By David Spereall, local democracy reporting service
Government plans to crack down hard on parents whose children aren’t in school have been criticised by a West Leeds councillor as a “massive stick” which “won’t help” improve attendance.
Labour councillor Hannah Bithell said the proposals, which could be introduced as part of the new Schools Bill going through Parliament, would simply add to the woes of troubled families.
Under the plans as they stand, parents could face penalties if their child is absent from school for five days without adequate explanation.
The government’s intention is to end a “postcode lottery” system, as councils across the country have different thresholds before fines are imposed.
But Cllr Bithell said fines of up to £2,500 and up to three months in prison for offending parents were too heavy.
Speaking at a council scrutiny committee on Wednesday, Councillor Bithell described the Schools Bill as a whole as a “monstrosity”.
She added: “I wanted to flag my devastation around the increase in fines. You’d hope imprisonment wouldn’t be used, but you never know.
“We know how difficult it is to get some young people into school. This massive stick for parents isn’t going to help.
“What are we as an authority, with our stripped back funds, going to be able to do to make sure our families don’t end up in thousands of pounds of debt, as well as with children who are struggling to get educated?”
Councillors were told that the harshest punishments would only be imposed on parents who refuse to account for how their child is being educated.
At present, parents who elect to take their children out of school and educate them at home don’t have to inform their local authority.
But under the new Schools Bill, they’ll have to provide evidence demonstrating their child is being suitably educated. Councils will also be told to keep a register of all pupils being taught outside the schools system, though Leeds already does this.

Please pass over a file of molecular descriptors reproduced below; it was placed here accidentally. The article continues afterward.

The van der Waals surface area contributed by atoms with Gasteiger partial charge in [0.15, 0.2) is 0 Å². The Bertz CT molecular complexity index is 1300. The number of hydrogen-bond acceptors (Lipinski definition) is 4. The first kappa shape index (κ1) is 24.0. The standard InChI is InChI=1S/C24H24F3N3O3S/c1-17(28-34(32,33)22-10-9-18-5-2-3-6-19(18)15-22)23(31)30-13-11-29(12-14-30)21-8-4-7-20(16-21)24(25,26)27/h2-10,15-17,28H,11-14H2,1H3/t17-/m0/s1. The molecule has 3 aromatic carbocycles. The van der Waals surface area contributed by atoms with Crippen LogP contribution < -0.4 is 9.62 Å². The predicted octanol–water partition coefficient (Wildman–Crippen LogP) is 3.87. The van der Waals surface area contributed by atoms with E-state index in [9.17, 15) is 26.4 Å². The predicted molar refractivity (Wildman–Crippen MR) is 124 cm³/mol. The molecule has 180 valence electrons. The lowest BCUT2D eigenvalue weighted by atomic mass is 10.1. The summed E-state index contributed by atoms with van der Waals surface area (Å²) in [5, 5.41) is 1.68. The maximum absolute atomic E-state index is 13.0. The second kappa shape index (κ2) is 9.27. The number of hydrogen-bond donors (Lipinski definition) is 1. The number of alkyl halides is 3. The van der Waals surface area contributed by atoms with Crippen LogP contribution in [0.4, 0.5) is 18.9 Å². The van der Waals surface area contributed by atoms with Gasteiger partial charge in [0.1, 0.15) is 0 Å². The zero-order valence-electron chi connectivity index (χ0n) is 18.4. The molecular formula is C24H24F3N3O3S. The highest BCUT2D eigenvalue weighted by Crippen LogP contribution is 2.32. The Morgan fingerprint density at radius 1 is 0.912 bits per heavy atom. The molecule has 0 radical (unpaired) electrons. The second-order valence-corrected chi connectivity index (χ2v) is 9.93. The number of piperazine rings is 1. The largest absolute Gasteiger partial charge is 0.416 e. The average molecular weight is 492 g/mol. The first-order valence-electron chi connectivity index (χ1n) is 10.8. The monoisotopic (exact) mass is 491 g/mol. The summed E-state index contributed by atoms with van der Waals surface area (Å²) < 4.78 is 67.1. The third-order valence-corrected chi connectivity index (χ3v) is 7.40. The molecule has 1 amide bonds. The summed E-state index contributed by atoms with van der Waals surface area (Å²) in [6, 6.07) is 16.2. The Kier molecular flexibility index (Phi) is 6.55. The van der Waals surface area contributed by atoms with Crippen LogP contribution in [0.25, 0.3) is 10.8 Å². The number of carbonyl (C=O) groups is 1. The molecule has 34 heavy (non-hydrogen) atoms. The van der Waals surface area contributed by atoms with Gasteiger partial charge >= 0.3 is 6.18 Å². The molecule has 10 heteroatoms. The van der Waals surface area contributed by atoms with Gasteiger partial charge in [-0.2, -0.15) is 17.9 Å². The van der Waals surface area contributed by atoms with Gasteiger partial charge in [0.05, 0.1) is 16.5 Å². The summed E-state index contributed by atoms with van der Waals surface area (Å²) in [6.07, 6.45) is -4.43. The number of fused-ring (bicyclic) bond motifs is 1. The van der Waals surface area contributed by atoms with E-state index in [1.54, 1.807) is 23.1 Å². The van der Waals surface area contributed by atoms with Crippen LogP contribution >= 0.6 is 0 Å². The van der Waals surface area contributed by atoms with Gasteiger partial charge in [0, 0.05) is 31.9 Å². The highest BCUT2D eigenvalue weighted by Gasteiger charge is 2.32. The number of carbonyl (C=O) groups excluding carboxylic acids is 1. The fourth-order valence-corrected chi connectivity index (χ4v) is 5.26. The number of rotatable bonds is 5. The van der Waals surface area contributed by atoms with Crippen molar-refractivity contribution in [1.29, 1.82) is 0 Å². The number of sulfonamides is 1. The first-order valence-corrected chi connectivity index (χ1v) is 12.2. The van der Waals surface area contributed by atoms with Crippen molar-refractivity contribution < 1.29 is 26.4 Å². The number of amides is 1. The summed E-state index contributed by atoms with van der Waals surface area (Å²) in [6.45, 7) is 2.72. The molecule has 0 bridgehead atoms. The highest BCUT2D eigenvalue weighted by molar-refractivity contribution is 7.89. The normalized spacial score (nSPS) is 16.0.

Another part of the proposed legislation could see local authorities given new powers to force schools under its control to become academies.
Councillor Jonathan Pryor, Leeds City Council’s deputy leader and Cabinet member for education, said such powers would never be used on his watch.
“I don’t consider it my place to be putting academy orders on schools and forcing them to convert,” he said.
Councillor Pryor said that just over 88 per cent of Leeds primary schools, including academies, are rated ‘good’ or ‘outstanding’.
That figure rises to 95 per cent when only council-maintained schools are taken into account.
Councillor Pryor added: “There isn’t an argument, I believe, that automatic conversion improves a school.
“Of course good schoolls can be academies or local authority-maintained schools.
“But I’d reiterate my previous point that it’s our role to support schools that want to remain under the control of the local authority.”
The passage of the government’s flagship schools bill has been delayed by the new government amid a review of current reforms, Schools Week is reporting.
The third reading of the bill in the House of Lords, which was due to take place next Wednesday, has now been postponed to a date “to be announced”, according to Parliament’s website.